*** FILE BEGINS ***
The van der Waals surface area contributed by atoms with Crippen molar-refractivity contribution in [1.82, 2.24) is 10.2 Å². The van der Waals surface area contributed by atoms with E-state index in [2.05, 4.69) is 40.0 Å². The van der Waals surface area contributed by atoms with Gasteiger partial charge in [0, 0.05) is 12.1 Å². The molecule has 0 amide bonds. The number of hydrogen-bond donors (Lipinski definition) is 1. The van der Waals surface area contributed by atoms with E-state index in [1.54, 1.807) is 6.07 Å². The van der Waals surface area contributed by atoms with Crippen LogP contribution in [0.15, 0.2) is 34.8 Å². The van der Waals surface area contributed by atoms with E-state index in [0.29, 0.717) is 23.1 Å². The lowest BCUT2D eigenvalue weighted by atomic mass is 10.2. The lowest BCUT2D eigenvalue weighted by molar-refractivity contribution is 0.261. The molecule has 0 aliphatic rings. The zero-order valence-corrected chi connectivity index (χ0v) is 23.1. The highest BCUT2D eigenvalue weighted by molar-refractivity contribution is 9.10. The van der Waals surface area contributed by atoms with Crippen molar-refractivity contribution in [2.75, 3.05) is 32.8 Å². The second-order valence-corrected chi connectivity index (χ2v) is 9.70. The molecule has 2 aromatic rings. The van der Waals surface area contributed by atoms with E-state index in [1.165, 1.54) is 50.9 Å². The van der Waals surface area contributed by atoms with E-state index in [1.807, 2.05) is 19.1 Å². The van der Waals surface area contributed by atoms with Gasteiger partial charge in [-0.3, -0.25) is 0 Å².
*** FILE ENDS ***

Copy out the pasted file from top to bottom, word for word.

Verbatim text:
The van der Waals surface area contributed by atoms with Crippen molar-refractivity contribution in [1.82, 2.24) is 10.2 Å². The van der Waals surface area contributed by atoms with E-state index in [2.05, 4.69) is 40.0 Å². The van der Waals surface area contributed by atoms with Gasteiger partial charge in [0, 0.05) is 12.1 Å². The molecule has 0 amide bonds. The number of hydrogen-bond donors (Lipinski definition) is 1. The van der Waals surface area contributed by atoms with E-state index in [1.54, 1.807) is 6.07 Å². The van der Waals surface area contributed by atoms with Crippen LogP contribution in [0.15, 0.2) is 34.8 Å². The van der Waals surface area contributed by atoms with E-state index in [0.29, 0.717) is 23.1 Å². The lowest BCUT2D eigenvalue weighted by atomic mass is 10.2. The lowest BCUT2D eigenvalue weighted by molar-refractivity contribution is 0.261. The molecule has 0 aliphatic rings. The zero-order valence-corrected chi connectivity index (χ0v) is 23.1. The highest BCUT2D eigenvalue weighted by molar-refractivity contribution is 9.10. The van der Waals surface area contributed by atoms with Crippen molar-refractivity contribution in [2.75, 3.05) is 32.8 Å². The second-order valence-corrected chi connectivity index (χ2v) is 9.70. The molecule has 2 aromatic rings. The van der Waals surface area contributed by atoms with E-state index in [1.165, 1.54) is 50.9 Å². The van der Waals surface area contributed by atoms with E-state index in [1.807, 2.05) is 19.1 Å². The van der Waals surface area contributed by atoms with Gasteiger partial charge in [-0.3, -0.25) is 0 Å².